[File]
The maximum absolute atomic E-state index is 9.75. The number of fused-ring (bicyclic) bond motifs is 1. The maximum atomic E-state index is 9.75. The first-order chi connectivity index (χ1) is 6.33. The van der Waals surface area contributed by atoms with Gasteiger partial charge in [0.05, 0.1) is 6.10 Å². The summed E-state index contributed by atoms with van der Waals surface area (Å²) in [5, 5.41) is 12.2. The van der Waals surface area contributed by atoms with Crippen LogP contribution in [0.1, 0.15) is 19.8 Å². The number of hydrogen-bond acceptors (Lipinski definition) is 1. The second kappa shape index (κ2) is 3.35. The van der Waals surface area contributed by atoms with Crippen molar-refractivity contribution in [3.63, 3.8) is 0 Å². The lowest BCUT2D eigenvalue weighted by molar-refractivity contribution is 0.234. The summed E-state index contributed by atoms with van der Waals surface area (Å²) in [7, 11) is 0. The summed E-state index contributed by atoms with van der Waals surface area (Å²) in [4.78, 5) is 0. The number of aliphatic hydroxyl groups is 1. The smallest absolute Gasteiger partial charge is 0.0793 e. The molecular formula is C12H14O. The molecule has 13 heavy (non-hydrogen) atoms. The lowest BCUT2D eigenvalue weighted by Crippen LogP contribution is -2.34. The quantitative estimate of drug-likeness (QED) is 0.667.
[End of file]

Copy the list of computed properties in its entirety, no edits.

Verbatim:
The maximum absolute atomic E-state index is 9.75. The number of fused-ring (bicyclic) bond motifs is 1. The maximum atomic E-state index is 9.75. The first-order chi connectivity index (χ1) is 6.33. The van der Waals surface area contributed by atoms with Gasteiger partial charge in [0.05, 0.1) is 6.10 Å². The summed E-state index contributed by atoms with van der Waals surface area (Å²) in [5, 5.41) is 12.2. The van der Waals surface area contributed by atoms with Crippen LogP contribution in [0.1, 0.15) is 19.8 Å². The number of hydrogen-bond acceptors (Lipinski definition) is 1. The second kappa shape index (κ2) is 3.35. The van der Waals surface area contributed by atoms with Crippen molar-refractivity contribution in [3.63, 3.8) is 0 Å². The lowest BCUT2D eigenvalue weighted by molar-refractivity contribution is 0.234. The summed E-state index contributed by atoms with van der Waals surface area (Å²) in [7, 11) is 0. The summed E-state index contributed by atoms with van der Waals surface area (Å²) in [4.78, 5) is 0. The number of aliphatic hydroxyl groups is 1. The smallest absolute Gasteiger partial charge is 0.0793 e. The molecular formula is C12H14O. The molecule has 13 heavy (non-hydrogen) atoms. The lowest BCUT2D eigenvalue weighted by Crippen LogP contribution is -2.34. The quantitative estimate of drug-likeness (QED) is 0.667.